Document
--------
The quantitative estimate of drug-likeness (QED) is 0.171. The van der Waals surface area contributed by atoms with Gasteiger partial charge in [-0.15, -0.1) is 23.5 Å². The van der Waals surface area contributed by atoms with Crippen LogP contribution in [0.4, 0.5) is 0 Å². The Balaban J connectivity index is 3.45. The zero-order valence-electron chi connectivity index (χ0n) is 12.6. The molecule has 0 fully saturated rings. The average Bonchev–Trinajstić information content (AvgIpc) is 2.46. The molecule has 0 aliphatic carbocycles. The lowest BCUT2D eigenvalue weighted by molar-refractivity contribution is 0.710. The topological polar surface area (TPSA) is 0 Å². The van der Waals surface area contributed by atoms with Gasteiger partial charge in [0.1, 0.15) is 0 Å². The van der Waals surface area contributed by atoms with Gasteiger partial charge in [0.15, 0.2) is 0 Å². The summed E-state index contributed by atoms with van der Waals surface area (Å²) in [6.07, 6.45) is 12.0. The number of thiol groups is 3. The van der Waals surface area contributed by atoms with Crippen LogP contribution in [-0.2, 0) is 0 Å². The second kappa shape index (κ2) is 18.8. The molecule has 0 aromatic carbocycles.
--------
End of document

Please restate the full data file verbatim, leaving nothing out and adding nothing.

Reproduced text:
The quantitative estimate of drug-likeness (QED) is 0.171. The van der Waals surface area contributed by atoms with Gasteiger partial charge in [-0.15, -0.1) is 23.5 Å². The van der Waals surface area contributed by atoms with Crippen LogP contribution in [0.4, 0.5) is 0 Å². The Balaban J connectivity index is 3.45. The zero-order valence-electron chi connectivity index (χ0n) is 12.6. The molecule has 0 fully saturated rings. The average Bonchev–Trinajstić information content (AvgIpc) is 2.46. The molecule has 0 aliphatic carbocycles. The lowest BCUT2D eigenvalue weighted by molar-refractivity contribution is 0.710. The topological polar surface area (TPSA) is 0 Å². The van der Waals surface area contributed by atoms with Gasteiger partial charge in [0.1, 0.15) is 0 Å². The van der Waals surface area contributed by atoms with Gasteiger partial charge in [0.15, 0.2) is 0 Å². The summed E-state index contributed by atoms with van der Waals surface area (Å²) in [6.07, 6.45) is 12.0. The number of thiol groups is 3. The van der Waals surface area contributed by atoms with Crippen LogP contribution in [-0.2, 0) is 0 Å². The second kappa shape index (κ2) is 18.8. The molecule has 0 aromatic carbocycles.